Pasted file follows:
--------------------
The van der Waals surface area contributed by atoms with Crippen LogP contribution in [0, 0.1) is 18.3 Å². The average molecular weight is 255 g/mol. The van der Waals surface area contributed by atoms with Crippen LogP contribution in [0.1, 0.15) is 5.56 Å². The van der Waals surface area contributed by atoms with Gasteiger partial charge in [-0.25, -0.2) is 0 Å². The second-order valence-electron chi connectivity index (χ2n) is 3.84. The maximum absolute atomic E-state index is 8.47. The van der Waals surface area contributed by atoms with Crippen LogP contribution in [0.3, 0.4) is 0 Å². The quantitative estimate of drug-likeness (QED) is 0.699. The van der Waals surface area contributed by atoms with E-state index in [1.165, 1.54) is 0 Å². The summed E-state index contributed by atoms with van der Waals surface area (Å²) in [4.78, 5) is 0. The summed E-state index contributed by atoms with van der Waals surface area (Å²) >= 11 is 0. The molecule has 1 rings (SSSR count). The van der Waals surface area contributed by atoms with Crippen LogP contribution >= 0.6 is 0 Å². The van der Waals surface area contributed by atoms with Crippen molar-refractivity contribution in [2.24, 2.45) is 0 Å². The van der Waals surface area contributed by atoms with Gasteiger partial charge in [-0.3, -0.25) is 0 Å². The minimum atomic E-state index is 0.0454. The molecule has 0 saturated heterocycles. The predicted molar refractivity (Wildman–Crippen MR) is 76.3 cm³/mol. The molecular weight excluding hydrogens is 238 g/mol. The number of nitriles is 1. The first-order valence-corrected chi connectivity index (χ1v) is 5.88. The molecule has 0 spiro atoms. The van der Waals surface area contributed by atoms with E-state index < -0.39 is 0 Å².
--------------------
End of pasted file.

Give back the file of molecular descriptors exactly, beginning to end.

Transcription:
The van der Waals surface area contributed by atoms with Crippen LogP contribution in [0, 0.1) is 18.3 Å². The average molecular weight is 255 g/mol. The van der Waals surface area contributed by atoms with Crippen LogP contribution in [0.1, 0.15) is 5.56 Å². The van der Waals surface area contributed by atoms with Gasteiger partial charge in [-0.25, -0.2) is 0 Å². The second-order valence-electron chi connectivity index (χ2n) is 3.84. The maximum absolute atomic E-state index is 8.47. The van der Waals surface area contributed by atoms with Crippen LogP contribution in [0.3, 0.4) is 0 Å². The quantitative estimate of drug-likeness (QED) is 0.699. The van der Waals surface area contributed by atoms with E-state index in [1.165, 1.54) is 0 Å². The summed E-state index contributed by atoms with van der Waals surface area (Å²) in [4.78, 5) is 0. The summed E-state index contributed by atoms with van der Waals surface area (Å²) >= 11 is 0. The molecule has 1 rings (SSSR count). The van der Waals surface area contributed by atoms with Crippen LogP contribution >= 0.6 is 0 Å². The van der Waals surface area contributed by atoms with Crippen molar-refractivity contribution in [2.24, 2.45) is 0 Å². The van der Waals surface area contributed by atoms with Gasteiger partial charge in [-0.3, -0.25) is 0 Å². The minimum atomic E-state index is 0.0454. The molecule has 0 saturated heterocycles. The predicted molar refractivity (Wildman–Crippen MR) is 76.3 cm³/mol. The molecular weight excluding hydrogens is 238 g/mol. The number of nitriles is 1. The first-order valence-corrected chi connectivity index (χ1v) is 5.88. The molecule has 0 spiro atoms. The van der Waals surface area contributed by atoms with E-state index < -0.39 is 0 Å².